Young said of Patel’s shooting, “I was drunk. We knew the victim. The whole confrontation went wrong. I thought he was reaching for a gun and I shot.”
For years, Mitesh Patel, 22 at the time of his father’s murder, felt a deep hatred for Young and wanted to see him executed. However, his attitude began to change earlier this year when two filmmakers who were working on a documentary about Young came to see him. Through them, he learned that Young had three daughters and that he felt deep remorse for his crime and wanted to be a positive influence on children who were once like him.
Since then the younger Patel had become an advocate for Young, urging that he be granted clemency. After meeting with Young the day before his execution Patel said, “I feel sadness for his family. They’re going to be walking down the same path my family has been on the last 14 years.”
Young was the eighth person executed so far this year in Texas. Since the US Supreme Court reinstated the death penalty in 1976, Texas has carried out 553 executions, far more than any other state.
Robert Van Hook, 58, was executed at the Southern Ohio Correctional Facility in Lucasville on Wednesday morning. He was sentenced to death for the 1985 murder of David Self.
According to the Cincinnati Enquirer, witnesses were silent as Van Hook entered the execution chamber. Seven witnesses for Van Hook and three representing victim David Self were in attendance in an adjoining room.
The witnesses watched on a television screen as IVs were placed in Van Hook’s arms. After they were in place, the black curtains separating the condemned inmate from the witness room were raised.
As he lay strapped to the lethal injection gurney in the execution chamber, Van Hook turned his head to the witness chamber and said while sobbing, “I’m very sorry for taking your brother from you. I’m no good. I hope you have some peace. One day may you be reunited with him and your mother as well.”
He recited a Norse prayer used in a 1999 Antonio Banderas film and sang to himself before going silent at 10:30 a.m., according to the Enquirer. At 10:33, he gasped and wheezed briefly after the toxic chemicals began to be injected, and at 10:34 his chest stopped rising and falling.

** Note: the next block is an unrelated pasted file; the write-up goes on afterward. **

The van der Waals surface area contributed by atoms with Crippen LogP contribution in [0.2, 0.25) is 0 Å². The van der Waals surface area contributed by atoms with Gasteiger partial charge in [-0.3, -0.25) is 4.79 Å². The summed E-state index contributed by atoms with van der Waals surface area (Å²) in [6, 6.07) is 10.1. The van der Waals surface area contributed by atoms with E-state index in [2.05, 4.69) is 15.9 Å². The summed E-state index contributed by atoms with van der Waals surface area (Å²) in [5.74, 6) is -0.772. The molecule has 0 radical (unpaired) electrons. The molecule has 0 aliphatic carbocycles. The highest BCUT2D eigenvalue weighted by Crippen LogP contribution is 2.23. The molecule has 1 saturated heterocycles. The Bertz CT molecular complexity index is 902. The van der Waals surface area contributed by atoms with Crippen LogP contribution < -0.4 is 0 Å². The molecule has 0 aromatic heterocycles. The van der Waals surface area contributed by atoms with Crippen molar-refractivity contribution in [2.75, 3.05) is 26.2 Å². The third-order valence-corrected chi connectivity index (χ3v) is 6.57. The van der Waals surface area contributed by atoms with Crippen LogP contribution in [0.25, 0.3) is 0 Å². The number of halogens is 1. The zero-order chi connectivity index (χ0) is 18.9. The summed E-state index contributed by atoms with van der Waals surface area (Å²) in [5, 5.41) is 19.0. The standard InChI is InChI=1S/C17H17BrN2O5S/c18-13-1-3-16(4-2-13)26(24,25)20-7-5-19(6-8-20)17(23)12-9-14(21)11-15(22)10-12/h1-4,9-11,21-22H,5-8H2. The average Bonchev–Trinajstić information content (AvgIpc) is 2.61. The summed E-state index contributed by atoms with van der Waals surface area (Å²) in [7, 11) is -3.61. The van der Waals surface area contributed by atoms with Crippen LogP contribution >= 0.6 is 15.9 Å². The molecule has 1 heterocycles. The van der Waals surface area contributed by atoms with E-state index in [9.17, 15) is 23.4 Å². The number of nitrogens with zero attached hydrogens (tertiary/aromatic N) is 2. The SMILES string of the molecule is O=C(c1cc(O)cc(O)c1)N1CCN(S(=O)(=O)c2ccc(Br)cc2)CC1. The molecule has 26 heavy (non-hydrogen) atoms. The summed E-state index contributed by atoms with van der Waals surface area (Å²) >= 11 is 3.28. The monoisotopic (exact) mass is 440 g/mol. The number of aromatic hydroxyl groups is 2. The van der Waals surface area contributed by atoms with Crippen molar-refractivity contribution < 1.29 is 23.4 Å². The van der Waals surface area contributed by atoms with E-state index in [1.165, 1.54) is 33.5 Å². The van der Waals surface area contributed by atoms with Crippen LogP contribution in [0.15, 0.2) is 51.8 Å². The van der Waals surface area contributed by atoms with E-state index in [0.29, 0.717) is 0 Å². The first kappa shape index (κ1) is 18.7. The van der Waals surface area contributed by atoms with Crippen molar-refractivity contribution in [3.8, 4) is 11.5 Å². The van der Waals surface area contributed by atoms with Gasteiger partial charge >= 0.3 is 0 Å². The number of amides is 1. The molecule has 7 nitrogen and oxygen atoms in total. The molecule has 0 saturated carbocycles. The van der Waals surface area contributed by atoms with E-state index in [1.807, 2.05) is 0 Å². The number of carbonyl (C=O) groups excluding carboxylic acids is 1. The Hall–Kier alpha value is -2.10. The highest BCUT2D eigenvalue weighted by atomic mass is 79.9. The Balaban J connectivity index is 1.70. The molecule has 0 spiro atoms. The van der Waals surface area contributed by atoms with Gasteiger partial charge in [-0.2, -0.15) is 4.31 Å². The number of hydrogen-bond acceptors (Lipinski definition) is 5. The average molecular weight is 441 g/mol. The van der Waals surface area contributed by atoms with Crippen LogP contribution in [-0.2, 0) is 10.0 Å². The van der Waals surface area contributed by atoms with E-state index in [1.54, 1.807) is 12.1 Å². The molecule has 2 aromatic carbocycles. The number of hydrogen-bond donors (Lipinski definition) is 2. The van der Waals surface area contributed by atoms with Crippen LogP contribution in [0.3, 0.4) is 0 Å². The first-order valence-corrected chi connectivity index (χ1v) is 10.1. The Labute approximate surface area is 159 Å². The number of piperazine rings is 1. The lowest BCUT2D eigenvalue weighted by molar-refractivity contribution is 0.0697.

Van Hook was pronounced dead at 10:44 a.m. local time. After about 20 minutes, a hearse parked outside the death chamber drove his body through the steel gates of the prison. Van Hook’s sister, Trina Berends, stood with protesters outside the prison wearing a shirt reading: “No death penalty, no more executions.”
“Bobby has always been sorry, very sorry for what he did,” Berends said. “He made peace with God through the Roman Catholic Church.” Ohioans to Stop Executions organized protests outside the prison in Lucasville and in Columbus and other Ohio cities.
Van Hook murdered David Self, 25, in February 1985. Self’s nearly disemboweled body was found in his apartment by a neighbor. Van Hook and Self had met earlier at the Subway Bar, a downtown Cincinnati bar popular with gay men.
Van Hook pleaded not guilty by reason of insanity. A panel of three Hamilton County judges found him guilty and sentenced him to death. During the appeals process, his defense said “homosexual panic” may have prompted the killing.
In May, the Ohio Parole Board voted against clemency for Van Hook, and Gov. John Kasich rejected his plea for clemency without comment.
Allen Bohnert, one of Van Hook’s attorneys, told the press that his client was “deeply remorseful” for killing Self but that he had suffered physical, mental and sexual abuse as a child. “He was used by those around him … virtually from the cradle,” Bohnert said. “He went untreated through his entire life.”
“The State of Ohio should not be executing mentally ill people,” Bohnert said. “It is not a proud day for Ohio.” Van Hook was the first prisoner executed by the state of Ohio this year and the 56th since 1976.